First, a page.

Yes, read that again, and weep if you wish. PCL could not properly control the design (and hence the extent of their construction work), yet were held to a fixed price. Indeed, PCL's designers, Hardesty and Hanover, were then novated across to join MMM's team in developing the detailed design. I don't think I've ever heard of such an arrangement before - the more obvious setup would have been to novate MMM to PCL so that the contractor could control the design-and-build process as an integrated exercise in order to mitigate their risks. This would at least have given Victoria complete clarity as to where any further problems lay. The whole arrangement is utterly bizarre.

Beginning to recognise that the project was in serious difficulty, Victoria appointed independent consultant Jonathan Huggett to report on what was going wrong, and recommend how it should be put right. His report was issued in July 2014, and sidesteps the obviously flawed contractual arrangements but highlights a complete lack of project leadership, the complete lack of collaborative behaviours, failure to properly identify and address key risks, and lack of independent dispute resolution, amongst other problems.

Huggett's report was clearly taken quickly to heart by the City of Victoria - even before he had finished writing it, he had already been appointed to take charge of the project going forward.

Somewhere in all this, it's worth noting that Wilkinson Eyre's original design has been substantially watered down in the ongoing effort to contain the ever-escalating costs. We can only guess how much higher the project budget would now be if the original design was still being built!

There are a few more reports worth reading if you poured a second glass of whisky, not just one.

Online news site Focus on Victoria has been a dogged pursuer of the project's difficulties. An article earlier this year on issues with the bridge's fendering design is a splendid example of how easily the project seems to have blundered into difficulty.

The latest reports from Focus cover issues with the bridge's steel fabrication. They highlight the discovery of a problem with the steelwork, which appears to have been covered over with a truly awful looking bolted plate, a real bodge if ever you see one (photos are from Focus, with permission). The steel ring girders had to be cut open for repair work, although the reason has not been made public in any detail. The contractor's QA firm reportedly found a "design flaw" while steel was under fabrication in China.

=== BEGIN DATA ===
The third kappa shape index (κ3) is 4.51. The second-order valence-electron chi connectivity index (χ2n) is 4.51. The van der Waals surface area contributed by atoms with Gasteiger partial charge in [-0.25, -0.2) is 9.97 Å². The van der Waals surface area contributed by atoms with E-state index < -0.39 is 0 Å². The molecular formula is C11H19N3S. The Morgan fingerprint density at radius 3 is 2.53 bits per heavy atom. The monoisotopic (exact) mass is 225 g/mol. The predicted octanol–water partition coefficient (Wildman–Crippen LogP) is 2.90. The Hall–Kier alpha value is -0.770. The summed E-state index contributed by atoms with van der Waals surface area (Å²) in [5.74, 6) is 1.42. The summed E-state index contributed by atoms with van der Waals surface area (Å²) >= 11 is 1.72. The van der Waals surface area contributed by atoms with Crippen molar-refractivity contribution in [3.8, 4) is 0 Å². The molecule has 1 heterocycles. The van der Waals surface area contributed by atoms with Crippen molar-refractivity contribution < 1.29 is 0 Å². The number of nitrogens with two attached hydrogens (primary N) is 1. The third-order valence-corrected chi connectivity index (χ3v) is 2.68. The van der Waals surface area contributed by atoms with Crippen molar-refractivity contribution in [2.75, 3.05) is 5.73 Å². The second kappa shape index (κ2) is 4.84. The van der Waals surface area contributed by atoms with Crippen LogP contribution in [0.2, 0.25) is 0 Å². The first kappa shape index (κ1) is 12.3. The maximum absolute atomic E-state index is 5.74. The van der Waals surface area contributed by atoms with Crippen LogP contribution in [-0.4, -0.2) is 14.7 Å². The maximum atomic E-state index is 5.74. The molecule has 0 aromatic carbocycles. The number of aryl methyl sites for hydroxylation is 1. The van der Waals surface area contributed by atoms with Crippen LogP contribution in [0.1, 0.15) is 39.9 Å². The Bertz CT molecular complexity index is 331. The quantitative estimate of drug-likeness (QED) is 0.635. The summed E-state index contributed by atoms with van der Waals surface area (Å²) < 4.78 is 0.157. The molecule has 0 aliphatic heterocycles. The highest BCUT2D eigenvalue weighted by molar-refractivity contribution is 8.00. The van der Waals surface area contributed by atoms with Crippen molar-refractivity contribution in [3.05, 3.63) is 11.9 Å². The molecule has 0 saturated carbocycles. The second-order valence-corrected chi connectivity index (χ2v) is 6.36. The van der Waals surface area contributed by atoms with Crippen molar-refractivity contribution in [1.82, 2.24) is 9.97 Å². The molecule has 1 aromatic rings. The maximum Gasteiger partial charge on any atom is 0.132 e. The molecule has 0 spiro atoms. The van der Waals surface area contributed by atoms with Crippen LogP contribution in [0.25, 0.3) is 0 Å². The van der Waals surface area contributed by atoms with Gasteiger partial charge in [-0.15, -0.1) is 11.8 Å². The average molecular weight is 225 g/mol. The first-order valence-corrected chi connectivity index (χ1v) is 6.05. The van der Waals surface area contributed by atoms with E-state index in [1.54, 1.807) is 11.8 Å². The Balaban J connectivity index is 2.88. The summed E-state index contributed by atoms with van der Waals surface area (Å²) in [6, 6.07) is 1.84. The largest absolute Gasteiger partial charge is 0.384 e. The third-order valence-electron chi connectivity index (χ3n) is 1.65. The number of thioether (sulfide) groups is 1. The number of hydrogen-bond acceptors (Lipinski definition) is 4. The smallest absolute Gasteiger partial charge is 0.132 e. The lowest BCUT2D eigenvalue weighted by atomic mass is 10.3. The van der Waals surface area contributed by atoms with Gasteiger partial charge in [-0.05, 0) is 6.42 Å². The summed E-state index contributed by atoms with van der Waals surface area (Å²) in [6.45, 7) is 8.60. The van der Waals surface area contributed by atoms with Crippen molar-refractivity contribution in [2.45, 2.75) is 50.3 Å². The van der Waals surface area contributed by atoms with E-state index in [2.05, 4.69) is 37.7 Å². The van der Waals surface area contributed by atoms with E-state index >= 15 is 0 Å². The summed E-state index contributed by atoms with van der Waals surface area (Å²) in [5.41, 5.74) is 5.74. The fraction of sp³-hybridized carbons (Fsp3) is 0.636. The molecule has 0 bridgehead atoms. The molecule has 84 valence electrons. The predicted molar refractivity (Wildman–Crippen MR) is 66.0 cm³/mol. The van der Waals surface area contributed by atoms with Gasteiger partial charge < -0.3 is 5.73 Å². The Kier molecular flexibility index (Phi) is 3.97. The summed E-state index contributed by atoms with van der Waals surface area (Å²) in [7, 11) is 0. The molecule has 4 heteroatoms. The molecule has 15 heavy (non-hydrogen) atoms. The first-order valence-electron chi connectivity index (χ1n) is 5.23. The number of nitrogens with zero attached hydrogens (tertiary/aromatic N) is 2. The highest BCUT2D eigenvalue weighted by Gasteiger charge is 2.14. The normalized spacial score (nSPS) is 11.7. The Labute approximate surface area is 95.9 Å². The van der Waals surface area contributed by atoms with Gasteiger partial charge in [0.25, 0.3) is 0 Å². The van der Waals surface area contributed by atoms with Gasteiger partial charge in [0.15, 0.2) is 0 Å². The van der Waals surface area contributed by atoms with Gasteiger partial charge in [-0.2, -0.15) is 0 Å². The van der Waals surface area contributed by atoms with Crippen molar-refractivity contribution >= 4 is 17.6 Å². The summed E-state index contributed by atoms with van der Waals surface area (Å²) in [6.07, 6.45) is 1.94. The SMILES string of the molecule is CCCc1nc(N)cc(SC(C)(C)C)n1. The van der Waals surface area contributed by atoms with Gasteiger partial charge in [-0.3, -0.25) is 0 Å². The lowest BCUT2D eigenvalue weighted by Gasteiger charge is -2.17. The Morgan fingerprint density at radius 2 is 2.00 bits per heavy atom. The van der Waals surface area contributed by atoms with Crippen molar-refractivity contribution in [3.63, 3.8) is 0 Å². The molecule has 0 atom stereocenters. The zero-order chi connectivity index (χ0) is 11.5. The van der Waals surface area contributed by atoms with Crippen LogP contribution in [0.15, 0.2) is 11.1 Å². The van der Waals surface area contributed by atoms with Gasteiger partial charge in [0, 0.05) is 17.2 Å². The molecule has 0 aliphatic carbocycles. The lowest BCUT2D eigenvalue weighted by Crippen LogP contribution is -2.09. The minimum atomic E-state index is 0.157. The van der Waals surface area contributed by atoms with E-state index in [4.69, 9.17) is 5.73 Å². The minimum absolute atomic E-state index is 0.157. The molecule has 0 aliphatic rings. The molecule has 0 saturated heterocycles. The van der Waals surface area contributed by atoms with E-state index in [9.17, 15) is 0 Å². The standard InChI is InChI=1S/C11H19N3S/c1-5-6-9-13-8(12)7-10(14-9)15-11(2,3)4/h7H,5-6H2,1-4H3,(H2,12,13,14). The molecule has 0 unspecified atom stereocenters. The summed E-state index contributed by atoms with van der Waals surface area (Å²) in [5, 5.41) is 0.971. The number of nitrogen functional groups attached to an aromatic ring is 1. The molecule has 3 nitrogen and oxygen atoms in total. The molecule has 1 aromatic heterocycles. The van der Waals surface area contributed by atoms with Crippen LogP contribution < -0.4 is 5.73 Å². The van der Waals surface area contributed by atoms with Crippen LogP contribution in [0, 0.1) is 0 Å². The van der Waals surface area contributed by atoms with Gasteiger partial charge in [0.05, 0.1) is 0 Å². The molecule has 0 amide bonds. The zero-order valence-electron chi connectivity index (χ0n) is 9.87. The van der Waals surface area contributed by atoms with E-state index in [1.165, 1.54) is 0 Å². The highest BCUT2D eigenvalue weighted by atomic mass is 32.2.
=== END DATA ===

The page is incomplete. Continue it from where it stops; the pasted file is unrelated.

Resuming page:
This doesn't really make sense: QA firms are not there to validate design, they are there to ensure compliance with the design during construction. Indeed, Focus's lengthy article may well be making a mountain out of a molehill, suggesting a cover-up and conspiracy to the extent of malfeasance. It's difficult to judge the seriousness of the issue without further information being made available. However, Focus is quite write to criticise the detail. It's clear from the photographs that nothing this awful should be considered acceptable as part of the finished structure.

Like a dog with a bone, Focus won't let this one go, returning with a second article wondering quite why the (presumably exasperated) City Council won't make public all the details. What have they got to hide? Perhaps on a project so bedevilled with disaster they simply lack the energy for further exposure. Who could blame them? On the other hand, Victoria has been exhaustively open about what else it releases, down even to copies of supplier invoices.

This is a complex and innovative bridge, and it's hard not to think that further problems will occur before the project will be complete. Some of that is inevitable with such a bespoke, pioneering design. I certainly wouldn't bet against mechanical problems during the commissioning stage. Teething problems are, however, normal, and I hope that any further press coverage is balanced rather than sensational.

If all goes well, in a few months time we can look forward to seeing the completed bridge, and comparing it against the original vision. Hopefully it will be something that everyone involved can be proud of. However, the tale of woe that has bedevilled the project from the outset will continue to offer many lessons to be learned for others involved in bridge procurement, long after the dust eventually settles.